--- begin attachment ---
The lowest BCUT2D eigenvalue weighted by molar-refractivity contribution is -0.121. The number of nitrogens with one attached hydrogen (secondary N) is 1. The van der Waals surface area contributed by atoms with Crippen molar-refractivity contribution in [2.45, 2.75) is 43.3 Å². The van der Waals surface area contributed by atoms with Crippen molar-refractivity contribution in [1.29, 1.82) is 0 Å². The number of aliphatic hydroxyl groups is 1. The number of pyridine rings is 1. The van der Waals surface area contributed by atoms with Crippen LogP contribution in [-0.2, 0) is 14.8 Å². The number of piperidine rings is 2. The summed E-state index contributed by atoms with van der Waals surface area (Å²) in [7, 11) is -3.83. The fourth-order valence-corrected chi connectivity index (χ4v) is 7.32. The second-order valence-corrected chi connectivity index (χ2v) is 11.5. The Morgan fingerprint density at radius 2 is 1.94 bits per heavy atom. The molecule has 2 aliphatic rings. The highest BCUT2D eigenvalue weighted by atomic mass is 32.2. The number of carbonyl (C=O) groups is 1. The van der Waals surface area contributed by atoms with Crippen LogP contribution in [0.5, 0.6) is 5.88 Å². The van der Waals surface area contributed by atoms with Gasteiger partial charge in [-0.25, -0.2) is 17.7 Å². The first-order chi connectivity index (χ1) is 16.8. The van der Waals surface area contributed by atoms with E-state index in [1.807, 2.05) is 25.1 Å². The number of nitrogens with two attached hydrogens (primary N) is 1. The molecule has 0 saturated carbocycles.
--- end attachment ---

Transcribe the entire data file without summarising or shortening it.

The lowest BCUT2D eigenvalue weighted by molar-refractivity contribution is -0.121. The number of nitrogens with one attached hydrogen (secondary N) is 1. The van der Waals surface area contributed by atoms with Crippen molar-refractivity contribution in [2.45, 2.75) is 43.3 Å². The van der Waals surface area contributed by atoms with Crippen molar-refractivity contribution in [1.29, 1.82) is 0 Å². The number of aliphatic hydroxyl groups is 1. The number of pyridine rings is 1. The van der Waals surface area contributed by atoms with Crippen LogP contribution in [-0.2, 0) is 14.8 Å². The number of piperidine rings is 2. The summed E-state index contributed by atoms with van der Waals surface area (Å²) in [7, 11) is -3.83. The fourth-order valence-corrected chi connectivity index (χ4v) is 7.32. The second-order valence-corrected chi connectivity index (χ2v) is 11.5. The Morgan fingerprint density at radius 2 is 1.94 bits per heavy atom. The molecule has 2 aliphatic rings. The highest BCUT2D eigenvalue weighted by atomic mass is 32.2. The number of carbonyl (C=O) groups is 1. The van der Waals surface area contributed by atoms with Crippen LogP contribution in [0.5, 0.6) is 5.88 Å². The van der Waals surface area contributed by atoms with Gasteiger partial charge in [-0.25, -0.2) is 17.7 Å². The first-order chi connectivity index (χ1) is 16.8. The van der Waals surface area contributed by atoms with E-state index in [1.807, 2.05) is 25.1 Å². The number of nitrogens with two attached hydrogens (primary N) is 1. The molecule has 0 saturated carbocycles.